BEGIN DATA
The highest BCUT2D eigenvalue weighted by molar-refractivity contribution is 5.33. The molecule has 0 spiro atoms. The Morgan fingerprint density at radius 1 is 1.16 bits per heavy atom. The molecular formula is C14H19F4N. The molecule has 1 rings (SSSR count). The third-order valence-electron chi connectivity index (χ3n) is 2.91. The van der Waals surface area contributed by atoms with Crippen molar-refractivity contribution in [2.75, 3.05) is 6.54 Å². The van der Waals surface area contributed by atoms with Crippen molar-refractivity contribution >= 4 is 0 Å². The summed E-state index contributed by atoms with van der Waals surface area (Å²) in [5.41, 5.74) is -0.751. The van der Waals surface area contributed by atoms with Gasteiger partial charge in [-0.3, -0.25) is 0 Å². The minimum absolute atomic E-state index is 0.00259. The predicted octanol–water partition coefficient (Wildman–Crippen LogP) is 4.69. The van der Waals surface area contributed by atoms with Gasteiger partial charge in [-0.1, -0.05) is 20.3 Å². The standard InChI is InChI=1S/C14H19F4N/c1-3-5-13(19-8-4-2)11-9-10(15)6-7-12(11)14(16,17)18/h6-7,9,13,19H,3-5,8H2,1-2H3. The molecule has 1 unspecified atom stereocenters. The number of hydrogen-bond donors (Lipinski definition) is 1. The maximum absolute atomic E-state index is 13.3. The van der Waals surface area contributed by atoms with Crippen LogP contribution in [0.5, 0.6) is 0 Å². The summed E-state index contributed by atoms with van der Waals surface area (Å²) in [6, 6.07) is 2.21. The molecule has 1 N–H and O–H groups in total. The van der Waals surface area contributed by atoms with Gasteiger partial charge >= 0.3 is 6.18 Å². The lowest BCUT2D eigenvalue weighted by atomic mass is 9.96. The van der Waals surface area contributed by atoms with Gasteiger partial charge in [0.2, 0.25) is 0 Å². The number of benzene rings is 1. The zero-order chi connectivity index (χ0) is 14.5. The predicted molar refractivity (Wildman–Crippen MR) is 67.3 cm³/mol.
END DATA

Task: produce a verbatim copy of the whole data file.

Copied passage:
The highest BCUT2D eigenvalue weighted by molar-refractivity contribution is 5.33. The molecule has 0 spiro atoms. The Morgan fingerprint density at radius 1 is 1.16 bits per heavy atom. The molecular formula is C14H19F4N. The molecule has 1 rings (SSSR count). The third-order valence-electron chi connectivity index (χ3n) is 2.91. The van der Waals surface area contributed by atoms with Crippen molar-refractivity contribution in [2.75, 3.05) is 6.54 Å². The van der Waals surface area contributed by atoms with Crippen molar-refractivity contribution >= 4 is 0 Å². The summed E-state index contributed by atoms with van der Waals surface area (Å²) in [5.41, 5.74) is -0.751. The van der Waals surface area contributed by atoms with Gasteiger partial charge in [-0.3, -0.25) is 0 Å². The minimum absolute atomic E-state index is 0.00259. The predicted octanol–water partition coefficient (Wildman–Crippen LogP) is 4.69. The van der Waals surface area contributed by atoms with Gasteiger partial charge in [-0.1, -0.05) is 20.3 Å². The standard InChI is InChI=1S/C14H19F4N/c1-3-5-13(19-8-4-2)11-9-10(15)6-7-12(11)14(16,17)18/h6-7,9,13,19H,3-5,8H2,1-2H3. The molecule has 1 unspecified atom stereocenters. The number of hydrogen-bond donors (Lipinski definition) is 1. The maximum absolute atomic E-state index is 13.3. The van der Waals surface area contributed by atoms with Crippen LogP contribution in [0.5, 0.6) is 0 Å². The summed E-state index contributed by atoms with van der Waals surface area (Å²) in [6, 6.07) is 2.21. The molecule has 1 N–H and O–H groups in total. The van der Waals surface area contributed by atoms with Gasteiger partial charge >= 0.3 is 6.18 Å². The lowest BCUT2D eigenvalue weighted by atomic mass is 9.96. The van der Waals surface area contributed by atoms with Gasteiger partial charge in [0.2, 0.25) is 0 Å². The number of benzene rings is 1. The zero-order chi connectivity index (χ0) is 14.5. The predicted molar refractivity (Wildman–Crippen MR) is 67.3 cm³/mol.